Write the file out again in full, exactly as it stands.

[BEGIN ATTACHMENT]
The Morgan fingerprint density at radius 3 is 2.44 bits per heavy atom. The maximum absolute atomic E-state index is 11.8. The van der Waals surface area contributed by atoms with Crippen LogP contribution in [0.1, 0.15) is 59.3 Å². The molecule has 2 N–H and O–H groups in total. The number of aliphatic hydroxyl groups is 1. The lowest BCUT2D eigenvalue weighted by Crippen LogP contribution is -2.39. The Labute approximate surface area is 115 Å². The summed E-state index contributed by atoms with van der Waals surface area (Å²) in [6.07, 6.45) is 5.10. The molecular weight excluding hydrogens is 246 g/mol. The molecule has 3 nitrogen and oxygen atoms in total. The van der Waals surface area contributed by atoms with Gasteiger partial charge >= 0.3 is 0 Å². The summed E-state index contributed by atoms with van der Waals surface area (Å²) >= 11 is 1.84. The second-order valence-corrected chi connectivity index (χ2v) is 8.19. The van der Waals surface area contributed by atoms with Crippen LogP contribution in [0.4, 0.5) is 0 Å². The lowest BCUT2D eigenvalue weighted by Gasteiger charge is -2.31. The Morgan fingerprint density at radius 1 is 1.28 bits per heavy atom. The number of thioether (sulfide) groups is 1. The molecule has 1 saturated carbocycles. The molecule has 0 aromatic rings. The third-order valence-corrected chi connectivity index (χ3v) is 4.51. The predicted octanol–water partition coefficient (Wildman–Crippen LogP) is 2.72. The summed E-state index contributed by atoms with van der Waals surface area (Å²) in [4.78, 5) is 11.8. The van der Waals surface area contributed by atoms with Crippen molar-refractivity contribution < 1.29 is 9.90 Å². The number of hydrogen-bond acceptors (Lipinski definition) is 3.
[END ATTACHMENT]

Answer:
The Morgan fingerprint density at radius 3 is 2.44 bits per heavy atom. The maximum absolute atomic E-state index is 11.8. The van der Waals surface area contributed by atoms with Crippen LogP contribution in [0.1, 0.15) is 59.3 Å². The molecule has 2 N–H and O–H groups in total. The number of aliphatic hydroxyl groups is 1. The lowest BCUT2D eigenvalue weighted by Crippen LogP contribution is -2.39. The Labute approximate surface area is 115 Å². The summed E-state index contributed by atoms with van der Waals surface area (Å²) in [6.07, 6.45) is 5.10. The molecular weight excluding hydrogens is 246 g/mol. The molecule has 3 nitrogen and oxygen atoms in total. The van der Waals surface area contributed by atoms with Gasteiger partial charge >= 0.3 is 0 Å². The summed E-state index contributed by atoms with van der Waals surface area (Å²) >= 11 is 1.84. The second-order valence-corrected chi connectivity index (χ2v) is 8.19. The van der Waals surface area contributed by atoms with Crippen LogP contribution in [0.4, 0.5) is 0 Å². The lowest BCUT2D eigenvalue weighted by Gasteiger charge is -2.31. The Morgan fingerprint density at radius 1 is 1.28 bits per heavy atom. The number of thioether (sulfide) groups is 1. The molecule has 1 saturated carbocycles. The molecule has 0 aromatic rings. The third-order valence-corrected chi connectivity index (χ3v) is 4.51. The predicted octanol–water partition coefficient (Wildman–Crippen LogP) is 2.72. The summed E-state index contributed by atoms with van der Waals surface area (Å²) in [4.78, 5) is 11.8. The van der Waals surface area contributed by atoms with Crippen molar-refractivity contribution < 1.29 is 9.90 Å². The number of hydrogen-bond acceptors (Lipinski definition) is 3.